Because of the vision and the political will of Governor Byrne and others like him, we are able to enjoy the natural beauty of the Pine Barrens. If not for those actions almost forty years ago, we would now be sitting in the midst of a sprawling urban enclave, complete with a supersonic airport, shopping malls, a city, and miles of concrete and asphalt.

We cannot undo the mistakes of the past centuries – the destruction of the original old-growth forests, the damming of the rivers, the creation of factories and farms – whether they were done through ignorance or greed or even the need to survive. But you, as the officially appointed stewards of the Pinelands National Reserve, can prevent the repeat of these errors. You have within your power the ability to prevent the degradation of the land and the dismantling of the intentions of the Pinelands Comprehensive Management Plan by voting NO to the installment of a natural gas pipeline through the Pinelands. Please vote your conscience, not expediency.


In case you’re not sure about buying/reading YOM KILLER, here are the preview blurbs printed in the front of the book (the bold faced excerpts are on the back cover):

Loved it!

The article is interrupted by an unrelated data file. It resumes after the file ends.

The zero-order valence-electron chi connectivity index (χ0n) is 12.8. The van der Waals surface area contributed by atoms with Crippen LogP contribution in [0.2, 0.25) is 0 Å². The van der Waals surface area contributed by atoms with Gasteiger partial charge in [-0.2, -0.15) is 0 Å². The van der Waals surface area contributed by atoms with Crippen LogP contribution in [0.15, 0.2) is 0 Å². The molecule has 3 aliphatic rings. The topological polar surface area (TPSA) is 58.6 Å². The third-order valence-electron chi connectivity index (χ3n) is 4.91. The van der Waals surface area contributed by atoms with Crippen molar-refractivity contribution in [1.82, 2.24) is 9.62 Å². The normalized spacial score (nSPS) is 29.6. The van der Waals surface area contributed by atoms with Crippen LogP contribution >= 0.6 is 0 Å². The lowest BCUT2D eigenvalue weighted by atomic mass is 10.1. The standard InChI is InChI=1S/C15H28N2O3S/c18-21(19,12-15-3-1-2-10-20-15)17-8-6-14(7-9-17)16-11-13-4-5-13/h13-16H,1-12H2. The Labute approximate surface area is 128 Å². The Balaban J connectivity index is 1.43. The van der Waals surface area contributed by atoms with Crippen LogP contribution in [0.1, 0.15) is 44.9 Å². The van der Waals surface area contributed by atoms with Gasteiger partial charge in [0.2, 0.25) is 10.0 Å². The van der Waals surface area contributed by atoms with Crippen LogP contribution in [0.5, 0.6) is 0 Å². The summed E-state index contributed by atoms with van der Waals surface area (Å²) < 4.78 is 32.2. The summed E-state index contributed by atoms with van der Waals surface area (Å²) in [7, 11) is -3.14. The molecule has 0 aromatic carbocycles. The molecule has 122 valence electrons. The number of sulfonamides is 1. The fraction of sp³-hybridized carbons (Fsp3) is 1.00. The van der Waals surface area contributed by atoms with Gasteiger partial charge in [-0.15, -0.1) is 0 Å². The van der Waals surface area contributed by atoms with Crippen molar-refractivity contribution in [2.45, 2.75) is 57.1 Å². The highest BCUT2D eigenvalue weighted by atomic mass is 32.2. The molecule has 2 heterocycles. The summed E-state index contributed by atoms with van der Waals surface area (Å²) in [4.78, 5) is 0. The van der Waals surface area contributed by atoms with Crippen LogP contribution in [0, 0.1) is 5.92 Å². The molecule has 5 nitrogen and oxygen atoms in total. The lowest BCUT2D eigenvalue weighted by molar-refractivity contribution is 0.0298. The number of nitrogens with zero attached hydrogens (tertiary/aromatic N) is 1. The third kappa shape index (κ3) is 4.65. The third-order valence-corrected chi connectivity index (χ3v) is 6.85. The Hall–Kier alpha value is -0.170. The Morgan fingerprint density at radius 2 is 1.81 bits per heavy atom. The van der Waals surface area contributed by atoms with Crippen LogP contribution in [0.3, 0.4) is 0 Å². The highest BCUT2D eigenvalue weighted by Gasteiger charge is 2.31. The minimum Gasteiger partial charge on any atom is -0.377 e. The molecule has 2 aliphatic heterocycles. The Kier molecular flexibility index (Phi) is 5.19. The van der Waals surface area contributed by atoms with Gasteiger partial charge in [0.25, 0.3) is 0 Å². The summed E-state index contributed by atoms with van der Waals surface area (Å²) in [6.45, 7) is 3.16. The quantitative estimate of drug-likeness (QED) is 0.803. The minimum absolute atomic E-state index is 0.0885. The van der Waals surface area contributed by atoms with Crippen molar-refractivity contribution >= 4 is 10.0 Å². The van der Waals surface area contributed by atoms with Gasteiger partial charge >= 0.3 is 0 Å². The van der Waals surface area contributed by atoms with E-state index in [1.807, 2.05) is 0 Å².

If you’ve ever wondered where Rabbi Aviva Cohen got her nose for mystery (and trouble!), you’ll find out in “Yom Killer”! Aviva teams up with estranged sister, Jean Meisner, and not-so-estranged ex-husband, Steve Goldfarb, to discover the truth behind the “accidental” injury that sent her 96-year-old mother to the hospital and the sudden increase in deaths in her retirement facility. A witty, engaging mystery and fun read!”

 – Amy M. Bennett, author of the award-winning Black Horse Campground mysteries 


Anyone who has dealt with the health care needs of the elderly will identify with Rabbi Aviva Cohen as she fights for her mother’s welfare. Only her mother’s problems are tougher than those faced by most elderly – like the murder of her friends, her attempted murder, fraud, and robbery.

This is the best in this series. As usual, Rabbi Aviva Cohen is feisty, honest, and funny. The author’s experience ministering to the elderly is apparent. This cozy rings true.